Friday 13 October 2017

Darren Olivier

LES, Herbex, NIPMO, IP Briefs, the Crammer and Kenya's Copyright developments - Friday ramblings

The Licensing Executives Society of South Africa has a very pleasant and active local membership. This week their one day conference attracted over 50 attendees speaking on topics that  included South Africa’s draft IP Policy, OECD tax regime developments, NIPMO’s dynamic progress under Dr Kerry Faul and the Competition Commission’s foray into the world of compulsory licensing. It is as interesting as it is diverse which is real attraction of the LES local chapter and this year they were joined by LES International President Peter Hess, as well as local President Alessia Del Bianco.

My own involvement was to join Dr Madelein Kleyn in a discussion that traversed new acronyms BEPS and DEMPE in the context of transfer pricing, international tax structures and IP structuring. You might well ask what the heck do you know about that and the answer would be - a lot more now then I did prior to preparing for the discussion. Madelein's editorial in the latest IP Briefs will provide some context to these developments and all I have to say is that if BEPS and DEMPE work effectively there will be no need for current headaches caused by local exchange control in South Africa, a mechanism designed in part to curtail base tax erosion.

Without wanting to single out any presentation, Dr Kerry Faul’s update on NIPMO developments was very heartwarming. As an advocate of both intellectual property and Africa, this national initiative to capture and commercialise innovation of some of the smartest minds in South Africa and use it for social good, job creation and general upliftment was commendable to start with. NIPMO was always going to have its challenges and still does but there is evidence of genuine achievement towards its goals. For this Dr Faul received an award from LES which deserves particular mention and congratulations.

Turning to another initiative that is close to my heart, the Crammer is a concept that attempts to digest a year’s worth of IP developments into a single morning for the benefit of busy in-house counsel, executives and business owners. My firm embraced the idea and now advocates their biggest and boldest Crammer yet next Thursday at the Radisson Sandton (not Gautrain), that I have the pleasure of MCing. You can view the complete agenda in the Watering Hole section here. The guest speaker is the excellent Michael Charton who will present My Father’s Coat, a truly inspiring and very relevant South Africa tale. It's nearly full so hurry!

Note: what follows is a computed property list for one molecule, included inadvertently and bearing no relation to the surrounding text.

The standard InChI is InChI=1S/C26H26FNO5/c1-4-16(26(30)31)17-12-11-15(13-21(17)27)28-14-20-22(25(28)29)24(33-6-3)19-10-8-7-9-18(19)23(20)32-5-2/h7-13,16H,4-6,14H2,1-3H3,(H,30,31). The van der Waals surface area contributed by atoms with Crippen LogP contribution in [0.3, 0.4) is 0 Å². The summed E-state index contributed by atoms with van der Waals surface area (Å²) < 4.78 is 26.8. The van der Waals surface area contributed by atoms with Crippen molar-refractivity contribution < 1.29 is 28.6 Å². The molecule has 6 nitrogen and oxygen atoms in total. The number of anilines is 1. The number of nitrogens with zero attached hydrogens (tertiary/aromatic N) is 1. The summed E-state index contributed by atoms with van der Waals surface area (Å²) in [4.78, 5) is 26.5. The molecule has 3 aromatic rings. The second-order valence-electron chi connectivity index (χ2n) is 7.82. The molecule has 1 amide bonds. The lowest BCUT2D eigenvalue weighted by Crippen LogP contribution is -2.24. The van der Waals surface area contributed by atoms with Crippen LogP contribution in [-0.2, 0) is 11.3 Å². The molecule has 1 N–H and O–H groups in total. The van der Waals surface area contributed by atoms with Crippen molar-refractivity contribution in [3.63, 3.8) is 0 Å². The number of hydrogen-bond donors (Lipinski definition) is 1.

"It’s our biggest and boldest Crammer® yet – presented by Adams & Adams to an exclusive audience of in-house legal representatives, entrepreneurs and executive decision-makers. In focusing on IP, commercial and property law developments, our legal professionals will review interesting updates and commentary on subjects ranging from innovation funding, copyright and brand development, to data protection and a number of significant IP and commercial case law studies."

Another recent development is news that the ASA in South Africa is continuing to progress its resurgence under the watchful eye of acting CEO Gail Schimmel and the loyal Leon Grobler. Emboldened by the order in the much anticipated Herbex case appeal which had threatened to severely curtail the decision making powers of the ASA they are making progress in re-captivating consumer and industry trust as a self regulated watchdog.

The upshot of the Herbex order is that although the ASA is not able to rule against non members it is able to adjudicate on whether any advertising is contrary to its code.  This will enable it members, which are vast ranging and include a number of industry associations embracing media, consumers and broadcasting to elect not to accept advertising which is contrary to the code. For more on the ASA on this blog, click here.

Looking north, Kenya’s Copyright (Amendment) Bill 2017 was recently tabled in parliament for a first reading. It has provisions that seek to update copyright laws with the digital age and information systems, as well as specific benefits for those that are blind, have visual impairments and certain physical disabilities. It also introduces the concept of a resale royalty right. I am hoping that our colleagues in East Africa will provide some commentary on this development in a future posts together with news of the Kenya Copyright Board’s new logo which is the subject of a competition launched by their Department of Justice, with almost $2000 worth of prize money up for grabs.

Have a good weekend!

Darren Olivier

Darren Olivier

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